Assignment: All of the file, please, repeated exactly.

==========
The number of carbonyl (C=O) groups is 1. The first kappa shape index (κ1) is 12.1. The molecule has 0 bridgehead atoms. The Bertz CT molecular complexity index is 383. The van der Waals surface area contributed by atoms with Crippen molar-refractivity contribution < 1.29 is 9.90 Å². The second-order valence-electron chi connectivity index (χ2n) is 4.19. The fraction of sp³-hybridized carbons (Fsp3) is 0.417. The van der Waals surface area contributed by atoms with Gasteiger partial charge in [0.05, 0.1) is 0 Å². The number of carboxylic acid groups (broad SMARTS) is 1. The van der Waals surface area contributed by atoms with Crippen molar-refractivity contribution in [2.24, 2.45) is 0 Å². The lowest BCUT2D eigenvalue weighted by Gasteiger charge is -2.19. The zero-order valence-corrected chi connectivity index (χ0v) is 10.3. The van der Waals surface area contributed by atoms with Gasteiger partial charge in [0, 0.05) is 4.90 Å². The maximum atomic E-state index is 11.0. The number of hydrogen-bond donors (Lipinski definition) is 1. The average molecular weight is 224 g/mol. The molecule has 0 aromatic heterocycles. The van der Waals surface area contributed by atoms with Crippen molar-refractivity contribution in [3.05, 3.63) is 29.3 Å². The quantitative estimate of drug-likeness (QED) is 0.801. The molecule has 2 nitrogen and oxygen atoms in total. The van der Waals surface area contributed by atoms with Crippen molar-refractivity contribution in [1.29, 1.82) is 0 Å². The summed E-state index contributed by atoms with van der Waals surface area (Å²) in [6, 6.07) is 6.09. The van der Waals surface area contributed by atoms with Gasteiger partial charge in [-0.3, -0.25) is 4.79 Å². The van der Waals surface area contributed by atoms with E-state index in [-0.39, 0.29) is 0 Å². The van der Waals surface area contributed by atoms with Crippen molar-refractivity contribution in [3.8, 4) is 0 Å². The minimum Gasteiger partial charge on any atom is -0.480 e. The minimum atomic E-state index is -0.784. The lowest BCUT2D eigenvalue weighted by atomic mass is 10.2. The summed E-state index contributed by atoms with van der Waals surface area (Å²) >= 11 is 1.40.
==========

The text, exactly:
The number of carbonyl (C=O) groups is 1. The first kappa shape index (κ1) is 12.1. The molecule has 0 bridgehead atoms. The Bertz CT molecular complexity index is 383. The van der Waals surface area contributed by atoms with Crippen molar-refractivity contribution < 1.29 is 9.90 Å². The second-order valence-electron chi connectivity index (χ2n) is 4.19. The fraction of sp³-hybridized carbons (Fsp3) is 0.417. The van der Waals surface area contributed by atoms with Gasteiger partial charge in [0.05, 0.1) is 0 Å². The number of carboxylic acid groups (broad SMARTS) is 1. The van der Waals surface area contributed by atoms with Crippen molar-refractivity contribution in [2.24, 2.45) is 0 Å². The lowest BCUT2D eigenvalue weighted by Gasteiger charge is -2.19. The zero-order valence-corrected chi connectivity index (χ0v) is 10.3. The van der Waals surface area contributed by atoms with Gasteiger partial charge in [0, 0.05) is 4.90 Å². The maximum atomic E-state index is 11.0. The number of hydrogen-bond donors (Lipinski definition) is 1. The average molecular weight is 224 g/mol. The molecule has 0 aromatic heterocycles. The van der Waals surface area contributed by atoms with Crippen molar-refractivity contribution in [3.05, 3.63) is 29.3 Å². The quantitative estimate of drug-likeness (QED) is 0.801. The molecule has 2 nitrogen and oxygen atoms in total. The van der Waals surface area contributed by atoms with Crippen molar-refractivity contribution in [1.29, 1.82) is 0 Å². The summed E-state index contributed by atoms with van der Waals surface area (Å²) in [6, 6.07) is 6.09. The van der Waals surface area contributed by atoms with Gasteiger partial charge in [-0.3, -0.25) is 4.79 Å². The van der Waals surface area contributed by atoms with E-state index in [-0.39, 0.29) is 0 Å². The van der Waals surface area contributed by atoms with Crippen molar-refractivity contribution in [3.8, 4) is 0 Å². The minimum Gasteiger partial charge on any atom is -0.480 e. The minimum atomic E-state index is -0.784. The lowest BCUT2D eigenvalue weighted by atomic mass is 10.2. The summed E-state index contributed by atoms with van der Waals surface area (Å²) >= 11 is 1.40.